Finally, some arguments free-will and determinism rely on “God” as the determiner or granter of free will. But what if God him/her/itself is merely an artifact of the brain’s social biases? Sandy G makes the case that God is just a type I error.

That’s it for this edition of Encephalon. If you’re “inclined,” you can submit suggestions for the next edition to encephalon.host — @ — gmail — . — com (remove dashes). Encephalon has been predestined to appear next at PodBlack Blog, on May 12.

P.S.: If you liked my use of scare quotes in this post, you’ll “love” The “Blog” of “Unnecessary” Quotation Marks.

Comments

  1. #1 SteveV
    April 28, 2008

    “Suppose we don’t have free will and in fact are controlled by our brains.”

    You are mistaken to separate the two: the self & the brain.

  2. #2 Tony Jeremiah
    April 28, 2008

    Consider this post from Neuroanthropology, for example, which dissects a forthcoming publication in Nature Neuroscience indicating that brain activity predicting a decision occurs prior to the actual decision. Do we decide, or do our brains decide for us? If your predetermined fate moves you to read this post, you will find out.

    Suppose we don’t have free will and in fact are controlled by our brains. Then if the Department of Defense designs brain-controlled weapons, then who’s really going to war — us or our brains? Those so fated can entertain this question at Mind Hacks.

    These seem explainable by research that now shows the cerebellum has strong ties to frontal brain regions. In brief, this research (e.g., ON THE SPECIFIC ROLE OF THE CEREBELLUM IN MOTOR LEARNING AND COGNITION: CLUES FROM PET ACTIVATION AND LESION STUDIES IN MAN) suggests that the cerebellum is influenced by contexts in which one learned a particular thing. When exposed to the same or similar context, whatever thoughts or actions occurred in that context are reactivated. Brainfingerprinting seems connected to this in the sense that it is apparently now possible to determine where a person’s brain has been.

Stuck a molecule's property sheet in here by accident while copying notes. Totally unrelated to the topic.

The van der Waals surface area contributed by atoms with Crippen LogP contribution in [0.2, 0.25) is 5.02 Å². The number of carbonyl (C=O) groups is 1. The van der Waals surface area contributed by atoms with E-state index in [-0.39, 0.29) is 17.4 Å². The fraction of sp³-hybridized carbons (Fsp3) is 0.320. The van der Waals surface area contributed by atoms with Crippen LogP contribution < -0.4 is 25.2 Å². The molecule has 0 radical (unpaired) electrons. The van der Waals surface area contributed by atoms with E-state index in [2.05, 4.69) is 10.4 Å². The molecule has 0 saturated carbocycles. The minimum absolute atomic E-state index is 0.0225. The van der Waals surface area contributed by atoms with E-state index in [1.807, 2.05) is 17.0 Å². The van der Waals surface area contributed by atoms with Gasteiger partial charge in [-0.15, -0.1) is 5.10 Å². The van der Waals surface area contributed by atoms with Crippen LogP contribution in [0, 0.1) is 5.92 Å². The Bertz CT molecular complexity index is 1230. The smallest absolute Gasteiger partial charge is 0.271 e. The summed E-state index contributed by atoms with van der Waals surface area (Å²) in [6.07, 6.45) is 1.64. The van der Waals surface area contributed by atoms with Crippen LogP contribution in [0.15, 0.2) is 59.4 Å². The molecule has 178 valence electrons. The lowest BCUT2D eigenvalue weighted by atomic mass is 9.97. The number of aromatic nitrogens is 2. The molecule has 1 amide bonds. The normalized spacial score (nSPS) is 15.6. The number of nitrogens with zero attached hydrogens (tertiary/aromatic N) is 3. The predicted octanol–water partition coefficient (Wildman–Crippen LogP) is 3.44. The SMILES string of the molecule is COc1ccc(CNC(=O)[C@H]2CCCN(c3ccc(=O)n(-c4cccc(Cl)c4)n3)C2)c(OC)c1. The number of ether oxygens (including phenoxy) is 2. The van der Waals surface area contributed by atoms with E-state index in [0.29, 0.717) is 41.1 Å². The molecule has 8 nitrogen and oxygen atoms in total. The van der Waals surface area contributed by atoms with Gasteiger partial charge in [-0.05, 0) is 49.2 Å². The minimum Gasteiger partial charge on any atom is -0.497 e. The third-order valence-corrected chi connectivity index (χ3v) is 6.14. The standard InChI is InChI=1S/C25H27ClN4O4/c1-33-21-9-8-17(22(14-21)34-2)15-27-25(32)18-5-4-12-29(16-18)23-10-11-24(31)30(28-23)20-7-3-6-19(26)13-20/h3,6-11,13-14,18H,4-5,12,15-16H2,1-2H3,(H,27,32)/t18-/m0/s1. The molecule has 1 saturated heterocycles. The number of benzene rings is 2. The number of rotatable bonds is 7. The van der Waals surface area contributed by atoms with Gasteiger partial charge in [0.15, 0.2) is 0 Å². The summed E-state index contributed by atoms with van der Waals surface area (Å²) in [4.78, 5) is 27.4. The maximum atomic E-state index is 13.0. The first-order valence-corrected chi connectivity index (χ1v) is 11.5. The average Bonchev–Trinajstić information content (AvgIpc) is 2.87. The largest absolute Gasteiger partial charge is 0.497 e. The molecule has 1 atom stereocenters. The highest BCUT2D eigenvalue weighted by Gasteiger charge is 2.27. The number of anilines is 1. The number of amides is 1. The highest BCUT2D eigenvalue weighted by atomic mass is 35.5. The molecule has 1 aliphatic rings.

Somewhat related, I see both comments as a brand new and novel set of excuses for not doing homework or circling incorrect answers on multiple choice tests (e.g.,”I know A was the correct answer, but I had no choice but to circle C. I just felt C was the correct answer about 7 seconds before circling it”).

    I wasn’t predestined to understand this post, but since it includes the word “determinism,” I think it might also have something to do with the free-will/determinism issue. Perhaps your nature/nurture combo made you better-equipped to understand Jonathan Pratt’s point. If so, I suggest you read the post.

    One part of that post that I could follow was the poster’s comment about students asking seemingly random questions and how stochastic models might explain this. It looks related to a study concerning implicit and explicit knowledge. For example, one study focusing on a phenomenon called representational momentum showed how implicit and explicit understanding of object motion can interfere with understanding the topic of object motion in a physics class.

  3. #3 Remis
    April 28, 2008

    seconded

    eliminative materialism !!! WOOOHOOOO!

    (sorry, caffeine overdose here…)

  4. #4 PaulDT
    April 29, 2008

    Oh posh… Searle sympathizer here.

    Emergent property… product of the complexity of recursive feedback in the brain; caused but not determined while also causally effective.

  5. #5 Alvaro
    April 29, 2008

    Indeed, had no choice but to read it…what a great edition!

  6. #6 laura
    April 29, 2008

    great edition indeed – so many interesting posts! just wondering if my now highly elevated cortical dopamine flux will sustain long enough to read them all..

The site is undergoing maintenance presently. Commenting has been disabled. Please check back later!